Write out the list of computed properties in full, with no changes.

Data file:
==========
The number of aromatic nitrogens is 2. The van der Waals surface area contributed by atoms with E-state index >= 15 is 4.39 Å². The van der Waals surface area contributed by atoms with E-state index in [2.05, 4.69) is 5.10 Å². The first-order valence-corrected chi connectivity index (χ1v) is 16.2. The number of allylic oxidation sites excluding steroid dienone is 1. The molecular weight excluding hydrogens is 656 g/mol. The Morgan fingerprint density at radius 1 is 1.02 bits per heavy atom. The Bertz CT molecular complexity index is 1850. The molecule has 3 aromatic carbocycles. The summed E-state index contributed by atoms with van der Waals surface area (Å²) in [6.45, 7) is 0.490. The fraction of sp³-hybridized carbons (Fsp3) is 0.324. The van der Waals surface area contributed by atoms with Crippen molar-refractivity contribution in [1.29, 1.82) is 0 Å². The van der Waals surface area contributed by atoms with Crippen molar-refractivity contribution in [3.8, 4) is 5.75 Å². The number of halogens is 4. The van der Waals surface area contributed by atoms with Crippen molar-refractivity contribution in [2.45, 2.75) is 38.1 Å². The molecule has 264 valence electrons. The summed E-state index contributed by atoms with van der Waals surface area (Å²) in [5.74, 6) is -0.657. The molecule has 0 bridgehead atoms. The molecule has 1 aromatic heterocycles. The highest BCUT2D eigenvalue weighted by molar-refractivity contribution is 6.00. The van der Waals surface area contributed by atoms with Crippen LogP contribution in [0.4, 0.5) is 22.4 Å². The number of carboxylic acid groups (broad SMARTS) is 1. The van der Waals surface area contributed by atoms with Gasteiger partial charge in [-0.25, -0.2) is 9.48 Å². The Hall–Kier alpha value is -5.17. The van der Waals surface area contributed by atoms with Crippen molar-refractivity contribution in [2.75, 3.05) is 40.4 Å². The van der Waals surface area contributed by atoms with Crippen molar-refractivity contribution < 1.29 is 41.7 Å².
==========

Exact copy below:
The number of aromatic nitrogens is 2. The van der Waals surface area contributed by atoms with E-state index >= 15 is 4.39 Å². The van der Waals surface area contributed by atoms with E-state index in [2.05, 4.69) is 5.10 Å². The first-order valence-corrected chi connectivity index (χ1v) is 16.2. The number of allylic oxidation sites excluding steroid dienone is 1. The molecular weight excluding hydrogens is 656 g/mol. The Morgan fingerprint density at radius 1 is 1.02 bits per heavy atom. The Bertz CT molecular complexity index is 1850. The molecule has 3 aromatic carbocycles. The summed E-state index contributed by atoms with van der Waals surface area (Å²) in [6.45, 7) is 0.490. The fraction of sp³-hybridized carbons (Fsp3) is 0.324. The van der Waals surface area contributed by atoms with Crippen molar-refractivity contribution in [1.29, 1.82) is 0 Å². The van der Waals surface area contributed by atoms with Crippen molar-refractivity contribution in [3.8, 4) is 5.75 Å². The number of halogens is 4. The van der Waals surface area contributed by atoms with Crippen molar-refractivity contribution in [2.45, 2.75) is 38.1 Å². The molecule has 264 valence electrons. The summed E-state index contributed by atoms with van der Waals surface area (Å²) in [5.74, 6) is -0.657. The molecule has 0 bridgehead atoms. The molecule has 1 aromatic heterocycles. The highest BCUT2D eigenvalue weighted by molar-refractivity contribution is 6.00. The van der Waals surface area contributed by atoms with Crippen LogP contribution in [0.4, 0.5) is 22.4 Å². The number of carboxylic acid groups (broad SMARTS) is 1. The van der Waals surface area contributed by atoms with Gasteiger partial charge in [-0.25, -0.2) is 9.48 Å². The Hall–Kier alpha value is -5.17. The van der Waals surface area contributed by atoms with Crippen molar-refractivity contribution in [2.75, 3.05) is 40.4 Å². The van der Waals surface area contributed by atoms with Crippen molar-refractivity contribution < 1.29 is 41.7 Å².